Last week, two friends enjoying a beach-walk in the Isles of Scilly saw an unusual-looking whale not far off the shore. They quickly used their mobile phone to take some photos, and noted down the relevant sighting details. This information was later submitted to the Sea Watch Foundation, a UK marine environmental research charity. As the whale did not appear to have a dorsal fin, the ladies assumed it was a sperm whale – which would have been unusual in itself, given that this species is a deep-water specialist.
The Mystery Whale
When the cetacean experts at the Sea Watch Foundation reviewed the photos, they were astonished to realise that what the ladies had sighted was even more unusual!
Dr Peter Evans, Founder and Director of Sea Watch Foundation, admits that the photos were a challenge. “Even with enlarging them, and trying to sharpen them up within Adobe Photoshop, it was very hard to pick out the more subtle features due to the low resolution of the pictures, or even to tell exactly what part of the body was showing in some of the photos“, he says. “One image, however, showed the animal closer than the rest, and revealed the shape of the head and even the jaw-line“.
The head of the unusual whale sighted in the Isles of Scilly last week. Photo: Fay Page / Sea Watch Foundation
This curving jaw-line eliminated sperm whale as an option, as this toothed species has a very straight mandible as opposed to baleen whale species who show a downwards-curving jaw. Dr Evans sought second-opinions from colleagues in the US, including experts such as Dr Tom Jefferson from Texas A&M University, Dr Phil Clapham from the government agency NOAA in Washington DC, and Dr Scott Kraus from New England Whale Museum in Provincetown. They isolated identifying features, including the curved jaw-line, the lack of a dorsal fin, a light patch under the chin and some black spotting along the top of the head.
And the Answer is…
The consensus agreement was as exciting as it was unexpected – a bowhead whale. Given the context of a photo showing one of the ladies entering the water with the whale, this animal is thought to be a juvenile. Adults can grow up to 20 metres long and weigh almost 90 tonnes. Bowheads appear to be one of the longest-lived whale species around, with some animals thought to be 200 years old, based on old Inuit harpoon heads recovered from hunted individuals.
Anna Cawthray wades into the water to get a closer view of the animal, which shows little reaction to her presence. Photo: Fay Page / Sea Watch Foundation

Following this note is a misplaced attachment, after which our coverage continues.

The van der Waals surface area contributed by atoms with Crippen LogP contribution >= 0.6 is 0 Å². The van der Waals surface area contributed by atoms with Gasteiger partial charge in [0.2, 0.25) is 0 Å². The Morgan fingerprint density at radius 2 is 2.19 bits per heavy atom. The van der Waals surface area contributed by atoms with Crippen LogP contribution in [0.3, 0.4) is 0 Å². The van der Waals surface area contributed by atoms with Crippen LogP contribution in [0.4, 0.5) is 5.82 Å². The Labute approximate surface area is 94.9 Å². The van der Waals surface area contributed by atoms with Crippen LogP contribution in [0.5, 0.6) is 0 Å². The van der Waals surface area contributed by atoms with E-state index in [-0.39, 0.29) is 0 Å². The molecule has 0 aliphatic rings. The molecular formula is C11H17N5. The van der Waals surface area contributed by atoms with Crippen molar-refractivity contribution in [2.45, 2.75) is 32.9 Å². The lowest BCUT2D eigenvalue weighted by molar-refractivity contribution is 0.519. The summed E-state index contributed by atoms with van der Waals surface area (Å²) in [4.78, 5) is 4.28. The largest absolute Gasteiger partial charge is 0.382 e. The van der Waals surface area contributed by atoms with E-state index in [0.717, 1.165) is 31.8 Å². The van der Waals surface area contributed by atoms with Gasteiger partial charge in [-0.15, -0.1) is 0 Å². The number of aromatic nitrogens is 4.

A First for Europe – But Why Now?
Excitingly, this is the first sighting of a bowhead whale in not just the UK, but the rest of Europe. These whales normally live in the high Arctic, where they suffered severe exploitation by commercial whales since the 1500s. By the 1920s, there was thought to be only around 3,000 individuals left. However, thanks to the cessation of commercial whaling in 1986, their numbers appear to have increased to around 15,000 – 20,000 animals, mainly in the Beaufort Sea and Arctic Ocean.
But the question now is, what was a bowhead whale doing so far south? There have been increased sightings of warmer-water species around the UK over the past decade, presumably as a result of global warming encouraging species to extend their ranges north-wards. So to find a cold-water specialist so far south is enigmatic, particularly as bowheads generally tend to never stray far from the ice-edge. Dr Peter Evans suggests that global warming could still be to blame.
“In March 2012, a bowhead whale was photographed in Cape Cod Bay, New England, and the same individual re-appeared in the same area a year later, in early April“, he explains. “These records far from the natural range of the species may in fact be the result of ice fragmentation, leading to animals straying further south. The welcome increase in the size of the West Greenland population may also be a contributory factor for why this creature appeared some two thousand miles from its normal range.“
The Value of Citizen Science
From my point of view, one of the other important realisations from this sighting is the role citizen science has to play in research. It is obviously impossible for researchers to be everywhere at once – to be honest, the further you progress into a marine research career, the more time you spend land-locked at your desk! So having trained eyes, in the form of citizen scientists, scattered around the coast provides whole new opportunities for data collection. Citizen science also promotes awareness of the natural world, by educating volunteers, connecting them with scientists, and actively engaging them in conservation.
The Sea Watch Foundation was founded in 1991 to find out more about cetaceans in British and Irish waters. It aimed to do this by involving the public in the study of these animals, rather than relying on occasional scientist-led surveys and examination of dead animals from strandings. Sea Watch Foundation now has two main offices in the UK, as well as 35 local groups of observers who have generated thousands of sightings.
Why not explore what citizen science projects operate near you?